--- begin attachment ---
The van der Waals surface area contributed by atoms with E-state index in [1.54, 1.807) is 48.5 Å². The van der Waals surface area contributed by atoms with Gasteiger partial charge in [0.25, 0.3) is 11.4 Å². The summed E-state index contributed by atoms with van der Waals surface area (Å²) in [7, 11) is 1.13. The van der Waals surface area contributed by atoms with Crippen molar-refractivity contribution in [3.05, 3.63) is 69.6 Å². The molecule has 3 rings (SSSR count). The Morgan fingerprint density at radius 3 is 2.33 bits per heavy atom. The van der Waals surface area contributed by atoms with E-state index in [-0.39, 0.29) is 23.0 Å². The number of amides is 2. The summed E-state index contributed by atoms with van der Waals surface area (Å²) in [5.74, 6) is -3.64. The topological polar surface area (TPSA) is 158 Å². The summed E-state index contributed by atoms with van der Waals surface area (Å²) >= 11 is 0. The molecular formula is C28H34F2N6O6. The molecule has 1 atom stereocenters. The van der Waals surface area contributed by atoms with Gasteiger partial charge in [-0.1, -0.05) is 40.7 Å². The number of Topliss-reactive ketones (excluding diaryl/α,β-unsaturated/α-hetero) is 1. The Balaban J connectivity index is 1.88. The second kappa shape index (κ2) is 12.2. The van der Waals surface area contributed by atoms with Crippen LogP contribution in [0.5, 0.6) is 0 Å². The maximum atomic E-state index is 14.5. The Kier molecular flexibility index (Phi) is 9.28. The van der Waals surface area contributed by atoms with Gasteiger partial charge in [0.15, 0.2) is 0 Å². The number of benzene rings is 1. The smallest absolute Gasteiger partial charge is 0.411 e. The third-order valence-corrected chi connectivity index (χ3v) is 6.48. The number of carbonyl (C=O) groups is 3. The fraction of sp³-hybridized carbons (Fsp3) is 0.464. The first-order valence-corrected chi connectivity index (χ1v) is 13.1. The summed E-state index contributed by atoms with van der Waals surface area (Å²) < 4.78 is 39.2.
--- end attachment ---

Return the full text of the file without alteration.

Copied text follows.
The van der Waals surface area contributed by atoms with E-state index in [1.54, 1.807) is 48.5 Å². The van der Waals surface area contributed by atoms with Gasteiger partial charge in [0.25, 0.3) is 11.4 Å². The summed E-state index contributed by atoms with van der Waals surface area (Å²) in [7, 11) is 1.13. The van der Waals surface area contributed by atoms with Crippen molar-refractivity contribution in [3.05, 3.63) is 69.6 Å². The molecule has 3 rings (SSSR count). The Morgan fingerprint density at radius 3 is 2.33 bits per heavy atom. The van der Waals surface area contributed by atoms with E-state index in [-0.39, 0.29) is 23.0 Å². The number of amides is 2. The summed E-state index contributed by atoms with van der Waals surface area (Å²) in [5.74, 6) is -3.64. The topological polar surface area (TPSA) is 158 Å². The summed E-state index contributed by atoms with van der Waals surface area (Å²) >= 11 is 0. The molecular formula is C28H34F2N6O6. The molecule has 1 atom stereocenters. The van der Waals surface area contributed by atoms with Gasteiger partial charge in [-0.1, -0.05) is 40.7 Å². The number of Topliss-reactive ketones (excluding diaryl/α,β-unsaturated/α-hetero) is 1. The Balaban J connectivity index is 1.88. The second kappa shape index (κ2) is 12.2. The van der Waals surface area contributed by atoms with Crippen LogP contribution in [0.5, 0.6) is 0 Å². The maximum atomic E-state index is 14.5. The Kier molecular flexibility index (Phi) is 9.28. The van der Waals surface area contributed by atoms with Gasteiger partial charge in [0.15, 0.2) is 0 Å². The number of benzene rings is 1. The smallest absolute Gasteiger partial charge is 0.411 e. The third-order valence-corrected chi connectivity index (χ3v) is 6.48. The number of carbonyl (C=O) groups is 3. The fraction of sp³-hybridized carbons (Fsp3) is 0.464. The first-order valence-corrected chi connectivity index (χ1v) is 13.1. The summed E-state index contributed by atoms with van der Waals surface area (Å²) < 4.78 is 39.2.